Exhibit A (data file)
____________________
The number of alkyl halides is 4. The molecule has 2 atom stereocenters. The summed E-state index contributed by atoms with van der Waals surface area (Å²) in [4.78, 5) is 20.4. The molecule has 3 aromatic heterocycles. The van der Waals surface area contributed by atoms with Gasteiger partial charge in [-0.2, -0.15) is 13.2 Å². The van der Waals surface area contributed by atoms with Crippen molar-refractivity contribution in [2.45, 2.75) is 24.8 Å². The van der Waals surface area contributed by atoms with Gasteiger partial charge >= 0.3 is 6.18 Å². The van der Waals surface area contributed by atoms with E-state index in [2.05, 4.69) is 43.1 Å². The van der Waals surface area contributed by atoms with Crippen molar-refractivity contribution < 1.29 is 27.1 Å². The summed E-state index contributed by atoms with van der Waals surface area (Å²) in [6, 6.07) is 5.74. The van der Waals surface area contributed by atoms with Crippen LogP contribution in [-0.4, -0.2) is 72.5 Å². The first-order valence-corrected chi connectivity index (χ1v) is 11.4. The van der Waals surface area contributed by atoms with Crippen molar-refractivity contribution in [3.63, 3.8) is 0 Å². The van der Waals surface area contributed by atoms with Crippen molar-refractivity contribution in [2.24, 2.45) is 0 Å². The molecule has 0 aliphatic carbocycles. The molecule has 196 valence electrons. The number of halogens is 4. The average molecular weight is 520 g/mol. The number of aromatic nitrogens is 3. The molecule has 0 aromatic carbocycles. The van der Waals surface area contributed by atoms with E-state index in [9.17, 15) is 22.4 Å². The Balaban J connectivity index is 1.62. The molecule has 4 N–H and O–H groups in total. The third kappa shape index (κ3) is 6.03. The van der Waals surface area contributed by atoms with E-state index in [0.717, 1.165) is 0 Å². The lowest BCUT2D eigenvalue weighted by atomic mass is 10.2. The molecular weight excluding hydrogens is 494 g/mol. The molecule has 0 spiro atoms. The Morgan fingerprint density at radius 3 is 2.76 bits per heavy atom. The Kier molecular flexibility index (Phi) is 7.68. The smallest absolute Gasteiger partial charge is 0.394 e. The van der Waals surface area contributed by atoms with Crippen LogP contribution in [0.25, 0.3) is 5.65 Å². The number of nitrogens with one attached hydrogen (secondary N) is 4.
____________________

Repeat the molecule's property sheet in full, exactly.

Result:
The number of alkyl halides is 4. The molecule has 2 atom stereocenters. The summed E-state index contributed by atoms with van der Waals surface area (Å²) in [4.78, 5) is 20.4. The molecule has 3 aromatic heterocycles. The van der Waals surface area contributed by atoms with Gasteiger partial charge in [-0.2, -0.15) is 13.2 Å². The van der Waals surface area contributed by atoms with Crippen molar-refractivity contribution in [2.45, 2.75) is 24.8 Å². The van der Waals surface area contributed by atoms with Gasteiger partial charge >= 0.3 is 6.18 Å². The van der Waals surface area contributed by atoms with E-state index in [2.05, 4.69) is 43.1 Å². The van der Waals surface area contributed by atoms with Crippen molar-refractivity contribution < 1.29 is 27.1 Å². The summed E-state index contributed by atoms with van der Waals surface area (Å²) in [6, 6.07) is 5.74. The van der Waals surface area contributed by atoms with Crippen LogP contribution in [-0.4, -0.2) is 72.5 Å². The first-order valence-corrected chi connectivity index (χ1v) is 11.4. The van der Waals surface area contributed by atoms with Crippen molar-refractivity contribution in [3.63, 3.8) is 0 Å². The van der Waals surface area contributed by atoms with Crippen molar-refractivity contribution in [2.24, 2.45) is 0 Å². The molecule has 0 aliphatic carbocycles. The molecule has 196 valence electrons. The number of halogens is 4. The average molecular weight is 520 g/mol. The number of aromatic nitrogens is 3. The molecule has 0 aromatic carbocycles. The van der Waals surface area contributed by atoms with E-state index in [9.17, 15) is 22.4 Å². The Balaban J connectivity index is 1.62. The molecule has 4 N–H and O–H groups in total. The third kappa shape index (κ3) is 6.03. The van der Waals surface area contributed by atoms with E-state index in [0.717, 1.165) is 0 Å². The lowest BCUT2D eigenvalue weighted by atomic mass is 10.2. The molecular weight excluding hydrogens is 494 g/mol. The molecule has 0 spiro atoms. The Morgan fingerprint density at radius 3 is 2.76 bits per heavy atom. The Kier molecular flexibility index (Phi) is 7.68. The smallest absolute Gasteiger partial charge is 0.394 e. The van der Waals surface area contributed by atoms with Crippen LogP contribution in [0.25, 0.3) is 5.65 Å². The number of nitrogens with one attached hydrogen (secondary N) is 4.